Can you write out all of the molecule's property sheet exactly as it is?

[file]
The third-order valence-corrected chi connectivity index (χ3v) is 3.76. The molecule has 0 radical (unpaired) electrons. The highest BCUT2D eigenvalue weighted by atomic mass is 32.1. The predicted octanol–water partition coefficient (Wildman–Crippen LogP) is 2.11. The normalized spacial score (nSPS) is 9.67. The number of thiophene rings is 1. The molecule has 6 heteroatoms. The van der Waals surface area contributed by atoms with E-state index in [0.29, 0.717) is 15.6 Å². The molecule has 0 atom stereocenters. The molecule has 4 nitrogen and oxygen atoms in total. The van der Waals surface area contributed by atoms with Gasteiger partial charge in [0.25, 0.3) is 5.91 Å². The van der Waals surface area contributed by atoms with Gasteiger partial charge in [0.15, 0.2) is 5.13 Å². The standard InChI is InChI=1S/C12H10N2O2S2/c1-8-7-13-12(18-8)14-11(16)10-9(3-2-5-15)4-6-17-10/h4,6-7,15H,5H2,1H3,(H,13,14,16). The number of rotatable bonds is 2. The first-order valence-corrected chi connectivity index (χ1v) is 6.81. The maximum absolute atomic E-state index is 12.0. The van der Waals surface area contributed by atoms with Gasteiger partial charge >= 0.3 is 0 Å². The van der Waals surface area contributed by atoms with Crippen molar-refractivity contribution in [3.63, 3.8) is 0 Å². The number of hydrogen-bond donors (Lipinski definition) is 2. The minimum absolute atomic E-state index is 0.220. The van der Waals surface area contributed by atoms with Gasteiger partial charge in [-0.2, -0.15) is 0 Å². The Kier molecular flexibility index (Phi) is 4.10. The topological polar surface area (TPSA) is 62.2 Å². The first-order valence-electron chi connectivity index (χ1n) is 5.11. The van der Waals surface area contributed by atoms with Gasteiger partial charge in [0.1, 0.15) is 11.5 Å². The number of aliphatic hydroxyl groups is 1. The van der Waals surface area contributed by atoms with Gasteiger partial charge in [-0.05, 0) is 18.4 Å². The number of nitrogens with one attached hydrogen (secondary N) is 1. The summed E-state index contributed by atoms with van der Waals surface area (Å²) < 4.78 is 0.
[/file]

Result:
The third-order valence-corrected chi connectivity index (χ3v) is 3.76. The molecule has 0 radical (unpaired) electrons. The highest BCUT2D eigenvalue weighted by atomic mass is 32.1. The predicted octanol–water partition coefficient (Wildman–Crippen LogP) is 2.11. The normalized spacial score (nSPS) is 9.67. The number of thiophene rings is 1. The molecule has 6 heteroatoms. The van der Waals surface area contributed by atoms with E-state index in [0.29, 0.717) is 15.6 Å². The molecule has 0 atom stereocenters. The molecule has 4 nitrogen and oxygen atoms in total. The van der Waals surface area contributed by atoms with Gasteiger partial charge in [0.25, 0.3) is 5.91 Å². The van der Waals surface area contributed by atoms with Gasteiger partial charge in [0.15, 0.2) is 5.13 Å². The standard InChI is InChI=1S/C12H10N2O2S2/c1-8-7-13-12(18-8)14-11(16)10-9(3-2-5-15)4-6-17-10/h4,6-7,15H,5H2,1H3,(H,13,14,16). The number of rotatable bonds is 2. The first-order valence-corrected chi connectivity index (χ1v) is 6.81. The maximum absolute atomic E-state index is 12.0. The van der Waals surface area contributed by atoms with Gasteiger partial charge >= 0.3 is 0 Å². The van der Waals surface area contributed by atoms with Crippen molar-refractivity contribution in [3.63, 3.8) is 0 Å². The number of hydrogen-bond donors (Lipinski definition) is 2. The minimum absolute atomic E-state index is 0.220. The van der Waals surface area contributed by atoms with Gasteiger partial charge in [-0.2, -0.15) is 0 Å². The Kier molecular flexibility index (Phi) is 4.10. The topological polar surface area (TPSA) is 62.2 Å². The first-order valence-electron chi connectivity index (χ1n) is 5.11. The van der Waals surface area contributed by atoms with Gasteiger partial charge in [0.1, 0.15) is 11.5 Å². The number of aliphatic hydroxyl groups is 1. The van der Waals surface area contributed by atoms with Gasteiger partial charge in [-0.05, 0) is 18.4 Å². The number of nitrogens with one attached hydrogen (secondary N) is 1. The summed E-state index contributed by atoms with van der Waals surface area (Å²) < 4.78 is 0.